Higher Ed is changing. It has to. I think what California has done with the Jr. Colleges is a great model, but especially in IT, things change so quickly that professors can only teach principles.

One of the young guys on my team recently got a degree in IT. One of his professors offered some very sage advice: “Resist specialization as long as you can, because once you become specialized, your chance of becoming obsolete sky-rocket”.

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I should probably clarify here.

I absolutely do think that higher education carries significant value. I was a bit tongue-in-cheek about not learning anything, as higher ed provides lots of opportunities to build skills, knowledge, and experience that would be exponentially more difficult to pick up in the “real world”.

The question is whether learning those things and gaining that experience is worth the often crippling debt required to get them. The calculus for that answer was very different for me in 1996 than it is for kids examining their options today. I graduated with $10K in total debt after 4 years of tuition and on-campus living (soccer scholarships offset quite a bit). Most college students today would likely be looking at 10-20X that amount.


Agreed. I wouldn’t trade my college and graduate experience for anything. I learned about critical thinking, associated with people from vastly different backgrounds from mine, learned to write, became more culturally and historically aware, and so many other things. It does cost far too much now. I wonder if most people couldn’t get a lot of what I got from a university experience from a couple of years at SLCC.

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It strikes me that the basic argument boils down to examining and exploring the goals of education.

Of course, universities are training workforce. Students want to get good jobs someday. Public universities receive funding with the assumption that the students will graduate, acquire high-earning jobs, and pay back the cost of their education in taxes over time. However, if this is the primary goal, perhaps then google and apple and facebook should contribute to the costs of training these people.

Universities are also teaching people to think critically - to consider multiple factors and make a reasoned decision. This obviously requires some basic knowledge (the “multiple factors” to be considered), as well as the ability to reason and judge. As Aristotle suggested, “to be a good critic generally”, a person “must have had an all-round education.” (Nicomachean Ethics, Book 1; 1095a). Aristotle, Nicomachean Ethics, bekker page 1095a

Among other things, Americans have decided that this ability to “be a good critic generally” is vital for the American democracy. Over the past 200ish years, as Americans consistently expanded the vote (to non-property owners, to African Americans and non-white people, to women, to 18-year-olds), they also recognized the need to expand educational opportunities to help these voters make responsible civic decisions (so the argument goes). This is another reason why the American public has decided to fund higher education as a common good - to train citizens who will participate responsibly in democratic processes.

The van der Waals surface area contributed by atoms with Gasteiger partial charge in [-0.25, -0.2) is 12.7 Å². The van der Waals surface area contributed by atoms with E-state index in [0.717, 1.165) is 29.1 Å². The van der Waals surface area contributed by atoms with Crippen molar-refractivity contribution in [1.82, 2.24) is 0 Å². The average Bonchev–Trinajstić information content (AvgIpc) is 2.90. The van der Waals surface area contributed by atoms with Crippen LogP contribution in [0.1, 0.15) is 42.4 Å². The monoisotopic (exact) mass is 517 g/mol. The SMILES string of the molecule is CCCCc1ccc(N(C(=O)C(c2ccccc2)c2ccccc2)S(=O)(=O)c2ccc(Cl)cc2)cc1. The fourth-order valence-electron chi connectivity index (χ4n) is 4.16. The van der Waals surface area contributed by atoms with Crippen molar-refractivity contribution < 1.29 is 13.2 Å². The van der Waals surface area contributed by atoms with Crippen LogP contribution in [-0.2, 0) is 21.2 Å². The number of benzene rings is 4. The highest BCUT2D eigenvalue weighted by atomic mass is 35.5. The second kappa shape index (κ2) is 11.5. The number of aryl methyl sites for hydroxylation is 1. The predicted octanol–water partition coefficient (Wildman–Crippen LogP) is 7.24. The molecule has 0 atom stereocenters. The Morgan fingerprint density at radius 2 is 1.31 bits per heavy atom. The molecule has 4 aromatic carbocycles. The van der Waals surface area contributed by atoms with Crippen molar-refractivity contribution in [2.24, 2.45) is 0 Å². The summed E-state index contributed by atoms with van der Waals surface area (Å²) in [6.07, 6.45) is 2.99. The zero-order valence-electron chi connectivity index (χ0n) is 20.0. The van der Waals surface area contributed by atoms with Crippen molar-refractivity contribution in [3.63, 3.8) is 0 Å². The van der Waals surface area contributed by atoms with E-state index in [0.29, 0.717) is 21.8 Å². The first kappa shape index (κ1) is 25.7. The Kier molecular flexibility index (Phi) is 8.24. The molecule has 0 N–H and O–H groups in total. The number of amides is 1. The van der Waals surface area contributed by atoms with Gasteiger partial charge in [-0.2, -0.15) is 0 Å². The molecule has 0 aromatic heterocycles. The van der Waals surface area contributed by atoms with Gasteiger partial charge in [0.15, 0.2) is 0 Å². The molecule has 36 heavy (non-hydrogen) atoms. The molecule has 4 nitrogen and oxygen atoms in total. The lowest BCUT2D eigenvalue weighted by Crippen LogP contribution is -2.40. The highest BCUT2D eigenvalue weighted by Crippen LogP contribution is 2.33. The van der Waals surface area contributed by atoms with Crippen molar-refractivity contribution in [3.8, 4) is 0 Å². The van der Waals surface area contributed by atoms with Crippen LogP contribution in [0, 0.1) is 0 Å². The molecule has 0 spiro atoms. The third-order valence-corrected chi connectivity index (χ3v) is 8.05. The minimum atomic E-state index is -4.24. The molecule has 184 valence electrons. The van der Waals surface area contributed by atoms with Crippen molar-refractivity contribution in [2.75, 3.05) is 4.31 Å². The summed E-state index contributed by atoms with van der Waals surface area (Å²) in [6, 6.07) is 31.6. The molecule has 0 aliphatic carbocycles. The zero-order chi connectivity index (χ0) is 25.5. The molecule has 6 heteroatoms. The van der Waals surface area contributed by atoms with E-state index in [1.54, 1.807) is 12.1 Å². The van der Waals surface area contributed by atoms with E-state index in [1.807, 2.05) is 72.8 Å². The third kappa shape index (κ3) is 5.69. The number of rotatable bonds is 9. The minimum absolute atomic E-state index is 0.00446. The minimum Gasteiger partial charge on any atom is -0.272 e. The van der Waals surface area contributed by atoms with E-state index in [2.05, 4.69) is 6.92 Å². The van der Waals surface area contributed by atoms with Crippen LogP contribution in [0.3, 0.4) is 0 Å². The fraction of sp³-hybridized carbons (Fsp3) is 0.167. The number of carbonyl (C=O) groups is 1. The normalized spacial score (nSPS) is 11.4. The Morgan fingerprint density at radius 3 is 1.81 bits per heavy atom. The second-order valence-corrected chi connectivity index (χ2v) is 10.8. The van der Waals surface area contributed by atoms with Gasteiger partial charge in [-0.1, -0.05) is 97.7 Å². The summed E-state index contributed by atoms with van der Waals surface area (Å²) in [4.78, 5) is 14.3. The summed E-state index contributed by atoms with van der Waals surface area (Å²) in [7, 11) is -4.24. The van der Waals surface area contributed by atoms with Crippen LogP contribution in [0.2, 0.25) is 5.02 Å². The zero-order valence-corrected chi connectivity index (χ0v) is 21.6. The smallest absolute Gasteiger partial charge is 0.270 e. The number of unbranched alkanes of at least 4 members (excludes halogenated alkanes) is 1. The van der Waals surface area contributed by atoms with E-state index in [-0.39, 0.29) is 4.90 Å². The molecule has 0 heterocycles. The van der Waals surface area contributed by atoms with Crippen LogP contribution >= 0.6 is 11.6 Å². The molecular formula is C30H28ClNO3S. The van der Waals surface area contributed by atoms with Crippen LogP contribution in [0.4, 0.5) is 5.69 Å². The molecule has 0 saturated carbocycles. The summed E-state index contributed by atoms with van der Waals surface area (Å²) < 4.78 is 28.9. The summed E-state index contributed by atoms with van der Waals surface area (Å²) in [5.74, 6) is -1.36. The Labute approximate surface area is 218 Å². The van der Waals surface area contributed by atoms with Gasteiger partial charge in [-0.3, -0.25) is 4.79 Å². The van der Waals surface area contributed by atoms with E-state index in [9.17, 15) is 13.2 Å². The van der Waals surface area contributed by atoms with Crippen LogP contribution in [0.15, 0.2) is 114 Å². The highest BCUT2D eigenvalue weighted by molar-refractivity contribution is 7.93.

But perhaps the best explanation of what universities should offer is the chance for students to pursue the “happy life” (again, Aristotle). Aristotle suggested that the happy life is thought to be the life that conforms to virtue [excellence] (Nicomachean Ethics, Book 10; 1177a Aristotle, Nicomachean Ethics, bekker page 1177a)

Of course, there is no single definition of “happiness” or “excellence/virtue”, but I suspect that most of us have this as a general goal for life, and I also suspect that few of us would object to an education that encouraged students to investigate the road to happiness and a life of excellence. It doesn’t have to be college, but college is a good place to do a lot of investigating. In addition, for many people, a good-paying job and a responsible and robust civic life are good components for building a happy life.

The article that started this thread struggled to differentiate between intelligence, education, ability, and achievement. It was also surprisingly dismissive of the importance of grinding hard work to learning and achievement (learning how to work hard is not a lesson unique to college, but it is an important lesson to learn). Of course, there are problems in higher education with grade-inflation, claims to moral superiority, the exorbitant costs (of mostly private schools), and the other social problems that accompany this ticket into the modern American aristocracy
(see here: How College Became a Competition Divorced From Learning - The Atlantic
and here: The Birth of the New American Aristocracy - The Atlantic)

On the other hand, the post-WWII-GI-Bill democratization of higher education has made college a reality for unprecedented numbers of middle- and working-class Americans, improving countless lives and ushering in the most prosperous and peaceful and successful (by pretty much any metric) society in human history.

I guess what I’m trying to say is best summed up in my friend’s observation:
Most people go to college because they want to get a good job. However, just going to college won’t land you a good job. Going to college and learning a lot of important things will get you a good job.

The “learning a lot of important things” is really the key part, whether for a good job, responsible citizenship, or that elusive “happy life”.